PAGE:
Walmart (WMT) bills itself as a company that sells goods at the lowest prices but the empire was really built on controlling costs.
Founder Sam Walton built massive, inexpensively constructed stores in rural areas where the land was cheap. To fill those stores he bought from vendors in bulk quantities, demanding that they give him discounts. The vendors were happy to comply because they knew Walton would come back with more huge orders.
With the money Walton saved by wringing the costs out of the system he was able to charge customers less. The customers were happy to drive a little farther to get the better deals. "Mom and Pop" local small town merchants may be romanticized but the truth is everyone wants to a bargain and Walmart had better prices.
With this formula Walmart has grown beyond anyone's wildest dreams. In 51 years Walmart has grown into the greatest force in retail the world has ever known. Last year the company had revenues of $470 billion. That works out to $1.3 billion every day. In the time it will takes to watch the attached clip, Walmart will book more than $150 million in sales.
Walmart now employs more than 2 million people, by far the most of any company and behind only the U.S. Department of Defense, the Chinese Army, and China's state owned railway system.
Not all of those employees are happy. Walmart has been dogged by charges of unfair labor practices for years. The tales of alleged abuse are legendary including multiple charges of locking employees in the stores overnight to clean. In some cases those workers have proven to be illegal immigrants.
As the company has grown so has resentment. The vendors who once so happily accepted Walton's huge orders now complain that the company has monopoly-like power over them. Small town residents love the low prices but local merchants have been put out of work.
Some of the allegations are fair and others are simply backlash against the company's success. Either way growth has slowed to a crawl and international expansion efforts are meeting stiff resistance.
Like every empire to come before it, Walmart (WMT) is beginning to rot from the inside out. It may appear to be rolling but under the surface the Walmart empire is in rapid decline.
Here are three of the dozens of headwinds the company is facing:
1. The stores are a mess
The average Walmart store takes up more than four acres of land. The Walmart protest website MakingChangeatWalmart.org says the company's Supercenter stores occupy 20 to 30 acres of land, including the parking lot.
Retail is a game of endless upkeep. Clothing racks, bathrooms, produce sections and an endless number pegs holding things like batteries and socks all require constant attention. Even with an unlimited budget for maintenance keeping a store the size of four football fields would be a challenge.
Walmart's dedication to cost control often comes at the expense of basic upkeep. Store managers, forced to keep expenses at a minimum per Walmart tradition occasionally go rogue and get lax on hiring and labor practices in the name of saving a few bucks.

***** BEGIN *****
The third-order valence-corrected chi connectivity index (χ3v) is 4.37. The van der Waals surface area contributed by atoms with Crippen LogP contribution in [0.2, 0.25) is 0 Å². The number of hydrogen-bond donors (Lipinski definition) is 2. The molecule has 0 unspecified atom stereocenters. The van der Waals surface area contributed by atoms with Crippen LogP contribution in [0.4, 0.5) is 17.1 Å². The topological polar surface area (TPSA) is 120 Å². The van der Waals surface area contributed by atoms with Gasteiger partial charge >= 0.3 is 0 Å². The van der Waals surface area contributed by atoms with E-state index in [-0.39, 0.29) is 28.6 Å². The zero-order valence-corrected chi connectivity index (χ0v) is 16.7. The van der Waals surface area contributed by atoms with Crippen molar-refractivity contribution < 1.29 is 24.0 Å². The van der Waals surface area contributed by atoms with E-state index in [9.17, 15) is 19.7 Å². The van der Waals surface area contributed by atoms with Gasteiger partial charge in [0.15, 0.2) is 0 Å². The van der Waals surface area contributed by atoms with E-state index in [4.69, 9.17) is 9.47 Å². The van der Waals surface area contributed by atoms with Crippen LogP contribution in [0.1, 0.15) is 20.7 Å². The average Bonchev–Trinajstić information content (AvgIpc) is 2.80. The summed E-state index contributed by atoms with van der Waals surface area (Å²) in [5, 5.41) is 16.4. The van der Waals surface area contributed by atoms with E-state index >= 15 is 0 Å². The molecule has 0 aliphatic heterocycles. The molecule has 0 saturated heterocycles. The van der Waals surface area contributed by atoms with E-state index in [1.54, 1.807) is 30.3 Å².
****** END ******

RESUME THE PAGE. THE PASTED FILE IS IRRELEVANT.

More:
Walmart has a well-earned reputation for being rundown with poor displays and empty, mislabeled shelves. Dirty stores are an insult to customers. Sloppy shelves imply a fundamental lack of respect.
When the only competition was a hodgepodge of inefficient local stores with much higher prices, customers were willing to suffer a little abuse. Now that companies like Family Dollar (FDO) have closed the price gap it's becoming apparent that shoppers prefer to spend their money in tidier, less confusing places when given the choice.
Brian Sozzi of Belus Capital Advisors says it's going to be all but impossible for Walmart to revamp the stores on the fly. "It takes 10 days to update a Family Dollar," Sozzi notes. "To update a Walmart it can take months."
2. The Walmart business model doesn't translate
Reuters is reporting that Walmart might make a bid for Chinese grocer ParknShop. If they do, they would finally get a foothold into China. International growth has been one of Walmart's biggest challenges.
With the U.S. market largely saturated, Walmart has occasionally resorted to underhanded methods to achieve international growth. Last year The New York Times ran a series of articles detailing bribery attempts by Walmart in Mexico and their plans to build stores on ancient ruins.
Perhaps because they're outsiders, Walmart's labor practices are, if anything, even more harshly criticized abroad than in the U.S. "I think they've created a whole bunch of militants," says Sozzi. "A militant workforce rising against Walmart because of their low wages, because of the way they treat people."
3. Big cities aren't welcoming
The rap on Walmart is that the chain grew at the expense of mom and pop stores throughout the country. The reputation haunts the company as it tries to scale down its stores and expand into urban areas.
Taking a stand against Goliath is a time-honored political strategy, and local protestors have effectively stymied Walmart's efforts to scale down its stores and move into big cities.
Current Boston mayor Thomas Menino goes so far as to refuse to allow Walmart to donate to a program providing summer jobs for kids, accusing the company of trying to buy its way into town to exploit workers. "Walmart should settle some of the social issues they have to deal with first before they come to our city and throw money around like sewer covers," Menino declared in 2011.
"The average Boston consumer has access to 30% less supermarkets, and Walmart can't even get in there," Sozzi points out. "They can't get access to Walmart which offers 20% lower prices."
Regardless of the economics, Walmart protests aren't going to go away, calling into question whether expanding into urban areas is even worth the effort.
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